Bollywood has been going through a dry patch recently. With the exception of Bhool Bhulaiyaa 2, some major releases have bit the dust and been unsuccessful at the box office. Good Newwz filmmaker Raj Mehta is back with his socio-drama comedy formula in Karan Johar’s JugJugg Jeeyo (JJJ). The onus is on this one to pull back the crowds as it unites a dynamic cast line-up.
The film is the story of a Punjabi family – the Sainis – and the drama that starts to unravel during a wedding within the clan. The eldest son Kukoo (Varun Dhawan) wants to end his love marriage with his childhood love, Nainaa (Kiara Advani).
They decide to reach home and talk about it comfortably with the family members. But as soon as they return to India for the wedding of Ginny (Prajakta Kohli), Kukoo’s sister, they come to know that everything is not so easy. Rather, Kuckoo’s parents Bheem and Geeta (Anil Kapoor, Neetu Kapoor) are looking at a divorce.
From stunning outfits and lavish locations to affluent lifestyles, JJJ is reminiscent of the Karan Johar spectacles we’ve all enjoyed and experienced. The split-screen moments throw us back to Kal Ho Naa Ho and Dostana days, where traditional Hindi narratives got a modern twist and representation. I really missed such a style of storytelling.
The frosty landscape of Canada contrasts with India’s scorching heat, which highlights the conflicting emotions of all the characters. Even a brightly lit wedding home juxtaposes the darkness suppressed within the principal characters. While it packs several foot-tapping songs featuring some recreations, they all fit well into the narrative where it does not disjoin the film’s cohesiveness. The songs have been created in line with the movie’s commercial appeal and due consideration is evident.
Raj Mehta, like his previous movie, addresses social taboo topics through the guise of comedy and mainstream ‘entertainment’. Not to compare, but the reason why his debut picture worked is the fine balance between seriousness and humour. Good Newwz addressed issues faced by women in modern times with surrogacy as the backdrop. Similar case with this sophomore picture, with divorce being the pivotal angle. It’s quite a dynamic take on marriages and contemporary bonds.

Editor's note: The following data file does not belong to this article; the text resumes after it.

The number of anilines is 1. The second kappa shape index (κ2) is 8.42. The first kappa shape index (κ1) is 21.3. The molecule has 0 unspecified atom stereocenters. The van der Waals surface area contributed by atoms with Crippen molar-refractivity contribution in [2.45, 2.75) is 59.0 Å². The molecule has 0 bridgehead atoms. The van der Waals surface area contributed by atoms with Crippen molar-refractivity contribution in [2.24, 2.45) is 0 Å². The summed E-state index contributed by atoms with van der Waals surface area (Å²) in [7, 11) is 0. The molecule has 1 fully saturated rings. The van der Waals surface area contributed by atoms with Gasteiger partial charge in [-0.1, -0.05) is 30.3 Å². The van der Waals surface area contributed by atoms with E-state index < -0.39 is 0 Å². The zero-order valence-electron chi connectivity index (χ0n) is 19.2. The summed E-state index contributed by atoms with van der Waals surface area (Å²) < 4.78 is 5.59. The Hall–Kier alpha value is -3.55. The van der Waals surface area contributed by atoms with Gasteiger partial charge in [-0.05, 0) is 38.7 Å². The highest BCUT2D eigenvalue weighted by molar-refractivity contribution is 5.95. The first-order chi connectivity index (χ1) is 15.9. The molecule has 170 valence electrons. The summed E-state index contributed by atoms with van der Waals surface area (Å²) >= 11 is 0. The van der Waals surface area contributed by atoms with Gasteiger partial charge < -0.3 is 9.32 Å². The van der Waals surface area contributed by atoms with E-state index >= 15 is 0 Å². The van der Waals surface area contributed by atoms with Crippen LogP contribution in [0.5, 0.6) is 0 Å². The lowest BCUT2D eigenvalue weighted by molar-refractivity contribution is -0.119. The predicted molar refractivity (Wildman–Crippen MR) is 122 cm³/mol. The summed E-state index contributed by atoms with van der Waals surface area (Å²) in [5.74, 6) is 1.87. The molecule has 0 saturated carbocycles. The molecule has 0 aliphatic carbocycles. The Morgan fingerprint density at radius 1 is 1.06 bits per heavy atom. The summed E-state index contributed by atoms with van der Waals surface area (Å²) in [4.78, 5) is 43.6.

There are some gripping scenes which present issues of characters. The close-ups and crisp editing between them work effectively, especially in one scene with Dhawan and Advani. The smooth rally of dialogue exchange between them is magnificent to observe.
Another scene featuring Neetu Kapoor and Kiara is equally poignant and heartbreaking. Moments like these are relatable, especially when lines convey about drawing the boundaries in relationships. Writing-wise, there is a fascinating layer between the parents’ and children’s peeves with life. Varun, Kiara and Neetu are show-stealers. In fact, Dhawan and Advani show tremendous growth and these are very notable performances of their career. They present conflicting emotions effortlessly. And they look beautiful together on-screen. Neetu is natural in playing such a role and it comes at a very timely moment too. All three actors strongly hold the film together.
In my opinion, the movie falters in gaining the balance between comedy and sobriety. Almost every Anil Kapoor scene has comedic music and there is always a funny tone to his selfish, man-child character. His role is more than just comic relief and he performs it with suave/wit. The heavy dosage of laughter impairs us from relating to the drama unfolding on screen. Before entering the theatre, I knew what to expect from such a potboiler. More than the jokes though, I wanted to be fully invested with the emotions from the on-set, not sporadically. Certain religious gags seem forced and the first half takes a while to get going.
I really wanted to see more Prajakta Kohli and Varun Sood. They are such lovely talents and I wish they got more screen space. Nonetheless, they are delightful to watch. Maniesh Paul, as always, is a natural entertainer. His confidence and charm do the talking. At times, (again, not to compare) his role and demeanour reminded me of Diljit Dosanjh in Good Newwz. Thankfully, all loose ends are tied and the story prevents itself from becoming problematic… You’ll know what I mean when you watch the film.
Overall, it has been a while since I cried, laughed and related to a Hindi film. JugJugg Jeeyo in that sense ticks the boxes in terms of engagement. Varun Dhawan, Neetu Kapoor and Kiara Advani are empowering to watch. Their camaraderie is so powerful. I won’t say the film has been handled brilliantly. But a family entertainer like this, during times of doom and gloom, is certainly worth a watch.
.5 (3.5/5 stars)